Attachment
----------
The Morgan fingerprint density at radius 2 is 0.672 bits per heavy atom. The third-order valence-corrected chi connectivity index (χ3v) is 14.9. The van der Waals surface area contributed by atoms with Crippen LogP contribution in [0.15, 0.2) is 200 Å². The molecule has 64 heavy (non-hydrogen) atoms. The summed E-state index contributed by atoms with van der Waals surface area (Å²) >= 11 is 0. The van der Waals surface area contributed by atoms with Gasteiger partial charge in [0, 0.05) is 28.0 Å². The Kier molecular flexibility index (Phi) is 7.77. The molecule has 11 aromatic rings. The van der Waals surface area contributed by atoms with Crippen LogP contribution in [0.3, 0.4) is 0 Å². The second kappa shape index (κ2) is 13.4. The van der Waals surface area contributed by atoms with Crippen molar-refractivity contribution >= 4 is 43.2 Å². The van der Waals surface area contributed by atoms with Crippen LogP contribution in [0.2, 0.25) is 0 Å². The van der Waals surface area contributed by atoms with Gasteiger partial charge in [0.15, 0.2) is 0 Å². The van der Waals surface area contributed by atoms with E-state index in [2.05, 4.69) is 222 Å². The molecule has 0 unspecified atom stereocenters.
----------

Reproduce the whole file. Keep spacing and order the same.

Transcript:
The Morgan fingerprint density at radius 2 is 0.672 bits per heavy atom. The third-order valence-corrected chi connectivity index (χ3v) is 14.9. The van der Waals surface area contributed by atoms with Crippen LogP contribution in [0.15, 0.2) is 200 Å². The molecule has 64 heavy (non-hydrogen) atoms. The summed E-state index contributed by atoms with van der Waals surface area (Å²) >= 11 is 0. The van der Waals surface area contributed by atoms with Gasteiger partial charge in [0, 0.05) is 28.0 Å². The Kier molecular flexibility index (Phi) is 7.77. The molecule has 11 aromatic rings. The van der Waals surface area contributed by atoms with Crippen LogP contribution in [0.3, 0.4) is 0 Å². The second kappa shape index (κ2) is 13.4. The van der Waals surface area contributed by atoms with Crippen molar-refractivity contribution >= 4 is 43.2 Å². The van der Waals surface area contributed by atoms with Crippen LogP contribution in [0.2, 0.25) is 0 Å². The van der Waals surface area contributed by atoms with Gasteiger partial charge in [0.15, 0.2) is 0 Å². The van der Waals surface area contributed by atoms with E-state index in [2.05, 4.69) is 222 Å². The molecule has 0 unspecified atom stereocenters.